According to a ranking by New York-based magazine Metropolis, Berlin has been awarded the title of the world’s second most livable city. The city was second only to the Danish capital city of Copenhagen.
Berlin often praised as a livable city
This isn’t the first time the German capital has been listed as one of the world’s most livable cities. In 2015, it was listed by Monocle magazine as the third most livable city behind Tokyo and Vienna. In addition, a Mercer survey identified Berlin as one of the top 25 cities in the world for expats. With a ever-growing startup market, this can only mean good news for Berlin in attracting international talent (but we’ll get to that more later on).
So why Berlin?
According to the magazine, Berlin’s approach to reinvigorating abandoned buildings has been a key to their success. In addition, many of these old, renovated buildings are being put to an innovative use. For example, as office space for startup firms or to provide much needed housing for refugees. This also will prove to be important for finding apartments to reduce Berlin’s increasing housing crisis.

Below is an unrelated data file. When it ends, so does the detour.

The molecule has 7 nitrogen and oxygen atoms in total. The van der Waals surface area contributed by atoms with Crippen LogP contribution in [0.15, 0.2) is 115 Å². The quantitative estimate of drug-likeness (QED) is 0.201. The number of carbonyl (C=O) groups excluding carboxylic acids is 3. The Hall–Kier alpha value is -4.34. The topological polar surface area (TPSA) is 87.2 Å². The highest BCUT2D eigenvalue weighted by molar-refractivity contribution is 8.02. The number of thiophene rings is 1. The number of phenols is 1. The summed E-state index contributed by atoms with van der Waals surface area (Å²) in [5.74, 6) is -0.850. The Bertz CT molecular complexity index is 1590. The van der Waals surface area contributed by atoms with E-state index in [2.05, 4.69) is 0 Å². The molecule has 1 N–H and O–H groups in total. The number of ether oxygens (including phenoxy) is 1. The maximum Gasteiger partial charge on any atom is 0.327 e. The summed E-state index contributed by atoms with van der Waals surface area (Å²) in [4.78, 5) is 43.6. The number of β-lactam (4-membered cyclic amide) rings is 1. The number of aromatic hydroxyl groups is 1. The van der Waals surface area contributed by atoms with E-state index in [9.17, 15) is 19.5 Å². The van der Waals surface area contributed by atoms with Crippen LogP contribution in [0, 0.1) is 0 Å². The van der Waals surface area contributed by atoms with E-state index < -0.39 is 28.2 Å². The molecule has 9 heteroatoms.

Many of these spaces are also located in the heart of the city, such as the old Haus der Statistik. The new project (which was listed in a previous article as one of Berlin’s most interesting abandoned spaces) is located just steps from Berlin’s center. It will change the formed GDR government building into a 130,000-meter space for artist studios and living space for refugees. Over the past years, more than 600 artist studios have been lost.
Previous examples of similar projects include the Google-funded Factory Berlin. Here, an old brewery was converted into office space for tech giants such as Uber, Twitter and SoundCloud.
In addition, the magazine writes: “Berlin’s stellar pedigree of arts events such as CTM, transmediale, and the Berlin Biennale is taking on greater significance – and the spaces required to host them are becoming increasingly crucial,” via theLocal.de
“If these new developments can cater to and integrate the wide range of newcomers to the German capital, it will resist the stasis and divisions that plague its European counterparts.“
This will be especially vital if Berlin can transition to Europe’s new startup capital
There has been much speculation over the potential to transform Berlin into Europe’s new start-up capital post Brexit. In fact, German officials have even opened a new office in the heart of London’s Silicon Valley. This is in an effort to try to persuade firms to move to the German capital. Increasing plans to bring new life to old, abandoned buildings in Berlin can only mean good things for their argument. And, with the potential to open up new, modern spaces to cultivate their business Berlin’s tech scene can only grow from here.